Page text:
The Page Experience update has been a long time rolling, now though it is finally finished.
Here are a few reasons why it matters.
As I reported back in late June, Google’s much delayed Page Experience ranking adjustments had begun to take effect with a slow rollout planned for completion by the end of August.
Just a couple of days into September, we have the official announcement, via Google’s Search Central Twitter account; that the Page Experience Update has now completed.
Initially the response has been relatively muted; nevertheless this update was a considerable one.
- And definitely one worthy of attention...
The four pillars on which Google’s ranking factors are currently comprised are:
- No intrusive interstitials
- Mobile friendliness
- Core Web Vitals
Core Web Vitals is perhaps the most frequently updated factor as Google strove to ensure metrics that were as fair and accurate as possible.
Intrusive Interstitials that block users from the content they want to see upon their arrival at a webpage are considered objectionable, as well as detrimental to the user experience.
HTTPS and mobile friendliness are also important factors...
Why the Page Experience Update Matters
It goes without saying that relevance is the most ‘relevant’ factor for any search ranking but those Page Experience factors are also important. These are real ranking factors meriting careful consideration and diligence, they aren’t the simple afterthought that some believe them to be in the past.
As Google itself states in their in their Search Central page dedicated to ‘Understanding page experience in Google Search results’:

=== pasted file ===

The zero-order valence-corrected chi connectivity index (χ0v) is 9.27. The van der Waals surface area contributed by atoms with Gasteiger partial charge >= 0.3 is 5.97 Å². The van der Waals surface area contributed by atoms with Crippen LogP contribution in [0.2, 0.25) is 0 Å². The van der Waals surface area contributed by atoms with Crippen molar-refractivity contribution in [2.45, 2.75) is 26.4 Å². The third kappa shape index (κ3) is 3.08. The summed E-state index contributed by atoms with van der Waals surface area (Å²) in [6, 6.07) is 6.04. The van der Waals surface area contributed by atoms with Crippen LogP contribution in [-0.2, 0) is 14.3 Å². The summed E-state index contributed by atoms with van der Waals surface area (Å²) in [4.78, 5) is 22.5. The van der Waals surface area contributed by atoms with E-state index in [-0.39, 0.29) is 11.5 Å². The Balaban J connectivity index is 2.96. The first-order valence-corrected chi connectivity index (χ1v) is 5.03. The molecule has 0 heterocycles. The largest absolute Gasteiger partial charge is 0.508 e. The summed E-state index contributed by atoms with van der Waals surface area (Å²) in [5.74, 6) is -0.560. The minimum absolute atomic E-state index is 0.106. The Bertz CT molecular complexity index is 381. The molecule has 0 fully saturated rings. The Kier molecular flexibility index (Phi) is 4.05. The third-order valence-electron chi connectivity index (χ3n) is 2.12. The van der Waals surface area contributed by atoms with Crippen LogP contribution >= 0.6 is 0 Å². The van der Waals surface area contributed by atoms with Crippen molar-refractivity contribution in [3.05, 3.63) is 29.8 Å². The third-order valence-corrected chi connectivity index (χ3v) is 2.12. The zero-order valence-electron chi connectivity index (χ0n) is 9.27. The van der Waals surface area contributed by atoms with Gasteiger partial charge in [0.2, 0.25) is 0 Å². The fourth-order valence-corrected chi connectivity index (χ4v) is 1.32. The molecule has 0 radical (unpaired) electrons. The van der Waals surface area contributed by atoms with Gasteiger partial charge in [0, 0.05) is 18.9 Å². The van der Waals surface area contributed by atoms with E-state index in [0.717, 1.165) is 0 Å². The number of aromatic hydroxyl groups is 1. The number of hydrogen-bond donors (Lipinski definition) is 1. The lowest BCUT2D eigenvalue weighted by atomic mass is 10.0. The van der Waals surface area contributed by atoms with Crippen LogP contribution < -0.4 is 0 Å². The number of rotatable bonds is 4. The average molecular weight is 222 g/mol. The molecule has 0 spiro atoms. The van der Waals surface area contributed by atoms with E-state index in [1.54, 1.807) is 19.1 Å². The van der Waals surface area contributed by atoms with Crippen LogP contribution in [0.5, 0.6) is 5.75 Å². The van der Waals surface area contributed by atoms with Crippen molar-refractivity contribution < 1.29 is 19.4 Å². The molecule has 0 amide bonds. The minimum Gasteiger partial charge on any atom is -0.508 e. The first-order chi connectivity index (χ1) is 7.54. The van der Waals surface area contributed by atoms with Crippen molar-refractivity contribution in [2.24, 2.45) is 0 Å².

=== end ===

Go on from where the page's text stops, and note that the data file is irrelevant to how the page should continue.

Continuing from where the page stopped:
“…in cases where there are many pages that may be similar in relevance, page experience can be much more important for visibility in Search.”
There was a time when many assumed Core Web Vitals metrics to be a mere drop in the ocean, due in part to a lack of perceived impact from other Page Experience factors, such as HTTPS and mobile friendliness.
However, when all these factors combine, spearheaded by Core Web Vitals, these factors are much more than a mere tiebreaker. As Google’s own John Mueller spoke about during a discussion around the importance of Core Web Vitals on Reddit:
“It is a ranking factor, and it’s more than a tie-breaker, but it also doesn’t replace relevance.
Depending on the sites you work on, you might notice it more, or you might notice it less.
As an SEO, a part of your role is to take all of the possible optimizations and figure out which ones are worth spending time on.”
While many ranking factors are shrouded in mystery, Google has handled Page Experience ranking signals much differently, with a degree of transparency and helpfulness that is universally welcomed.
These factors are, after all the best documented signals that have an impact, making it essential to devote time and resources to them to stand the best possible chances of making your way as high as possible in search results.